VGA/digital visual interface (DVI)

If you’ve ever connected your computer to an additional monitor or television, you may have used a VGA cable. While VGA cables were the only way to connect a computer for many years, they’re not quite as common anymore.

Another option is a DVI cable, which is like a VGA cable, only it’s a digital-to-digital connection. The reason that a digital-to-digital signal is significant is because there’s minimal interference, allowing for a sharper image and better color saturation. However, nowadays most computers would connect to additional monitors or TVs using an HDMI cable.

High definition multimedia interface (HDMI)

So you may have picked up on where all these previous cables have been leading––high definition multimedia interface cables, better known as HDMI cables. With the rise in technology and video quality, the previously mentioned cables simply couldn’t keep up. Now people are regularly watching movies in HD, and even 4K. That said, consumers and businesses needed higher quality cables that were capable of showing HD and 4K video, and HDMI has been the best option available so far. An added benefit of HDMI cables is the fact that they can support audio in addition to video. Many of the previous cables could not, or for those that did, they weren’t very good quality.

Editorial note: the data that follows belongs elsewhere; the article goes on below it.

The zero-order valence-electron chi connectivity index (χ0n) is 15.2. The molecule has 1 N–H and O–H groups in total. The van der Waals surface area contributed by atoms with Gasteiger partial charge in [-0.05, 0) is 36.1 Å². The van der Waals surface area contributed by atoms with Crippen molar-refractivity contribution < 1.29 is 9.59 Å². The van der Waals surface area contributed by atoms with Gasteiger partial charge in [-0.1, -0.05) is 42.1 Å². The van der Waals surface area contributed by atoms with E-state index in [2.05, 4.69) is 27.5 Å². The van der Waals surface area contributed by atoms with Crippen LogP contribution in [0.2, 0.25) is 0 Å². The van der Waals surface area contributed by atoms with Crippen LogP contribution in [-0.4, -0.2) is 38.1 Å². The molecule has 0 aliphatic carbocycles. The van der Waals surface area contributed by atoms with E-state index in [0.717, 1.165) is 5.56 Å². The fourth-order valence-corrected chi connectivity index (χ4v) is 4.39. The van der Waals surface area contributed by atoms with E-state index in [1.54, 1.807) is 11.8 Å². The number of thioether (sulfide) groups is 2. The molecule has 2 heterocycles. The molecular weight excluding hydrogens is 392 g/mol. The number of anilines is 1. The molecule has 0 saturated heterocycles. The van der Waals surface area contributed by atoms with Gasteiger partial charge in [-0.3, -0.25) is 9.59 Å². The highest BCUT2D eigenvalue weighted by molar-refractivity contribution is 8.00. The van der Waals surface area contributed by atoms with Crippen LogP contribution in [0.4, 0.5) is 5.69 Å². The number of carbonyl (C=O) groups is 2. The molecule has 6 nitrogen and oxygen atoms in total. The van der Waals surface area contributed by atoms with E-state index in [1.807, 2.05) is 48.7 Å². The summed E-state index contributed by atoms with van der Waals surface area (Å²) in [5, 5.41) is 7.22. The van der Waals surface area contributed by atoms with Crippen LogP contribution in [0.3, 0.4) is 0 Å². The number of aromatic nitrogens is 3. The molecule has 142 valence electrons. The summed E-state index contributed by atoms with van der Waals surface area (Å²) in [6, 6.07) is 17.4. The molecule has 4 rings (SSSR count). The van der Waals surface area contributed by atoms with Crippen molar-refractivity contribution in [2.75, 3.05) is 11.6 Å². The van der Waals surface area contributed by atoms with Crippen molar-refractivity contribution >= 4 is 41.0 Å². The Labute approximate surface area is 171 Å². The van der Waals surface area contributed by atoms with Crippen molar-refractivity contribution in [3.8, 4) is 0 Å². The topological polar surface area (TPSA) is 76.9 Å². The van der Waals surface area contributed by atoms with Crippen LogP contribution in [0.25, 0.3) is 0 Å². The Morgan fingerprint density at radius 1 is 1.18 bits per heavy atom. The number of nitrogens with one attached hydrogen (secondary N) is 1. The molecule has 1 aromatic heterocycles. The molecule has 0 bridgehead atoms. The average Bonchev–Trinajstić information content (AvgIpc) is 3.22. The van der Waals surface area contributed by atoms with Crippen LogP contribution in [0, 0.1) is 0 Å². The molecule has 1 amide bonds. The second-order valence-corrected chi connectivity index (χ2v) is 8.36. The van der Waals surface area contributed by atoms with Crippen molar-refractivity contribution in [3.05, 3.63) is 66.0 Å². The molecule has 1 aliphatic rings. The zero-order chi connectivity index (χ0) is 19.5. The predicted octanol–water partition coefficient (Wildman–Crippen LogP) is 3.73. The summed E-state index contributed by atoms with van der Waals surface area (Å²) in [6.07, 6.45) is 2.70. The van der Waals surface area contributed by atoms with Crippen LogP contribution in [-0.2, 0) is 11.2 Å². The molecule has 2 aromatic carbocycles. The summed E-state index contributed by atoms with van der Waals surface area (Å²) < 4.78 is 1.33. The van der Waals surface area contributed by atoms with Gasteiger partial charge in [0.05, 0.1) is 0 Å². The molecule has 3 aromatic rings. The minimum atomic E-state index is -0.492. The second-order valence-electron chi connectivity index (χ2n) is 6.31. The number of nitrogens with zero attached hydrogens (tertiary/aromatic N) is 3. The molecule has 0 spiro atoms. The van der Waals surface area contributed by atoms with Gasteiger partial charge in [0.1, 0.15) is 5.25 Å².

How to know which is right for you

Let’s say you’re connecting a television to a separate device such as a cable box or DVD player. The easy way to find out which cable is best for you is by looking at the back of your television. Most televisions will have the available inputs clearly marked and easily accessible. If you happen to have an older television, you’ll probably need a composite cable or super-video cable. On the other hand, if you have a new or relatively new television, it’s safe to assume that you’re going to need an HDMI cable. In other words, the only AV cable most TVs and DVD players will need is an HDMI cable. That said, you need to decide which HDMI cable you’ll need. Many of them will work fine with your setup; however, if your main television is a smart TV, that means you’re connecting to the internet. To ensure the best audio and video quality, in addition to internet connection, you should get a high speed HDMI cable with Ethernet.

Whether you’re tech savvy or not, you’ve probably come across many of these different types of AV outputs. It’s important to remember to check your particular television and devices prior to updating your cables.

Here at CableWholesale, we believe in offering high-quality cables for individuals and businesses. Whether you need to update your cables or need help deciding which cable is right for you, we’re here to support you. We have an extensive inventory for you to shop from, and we can help you replace all your cable or just a single one. For more information, contact us today.

Types of AV Outputs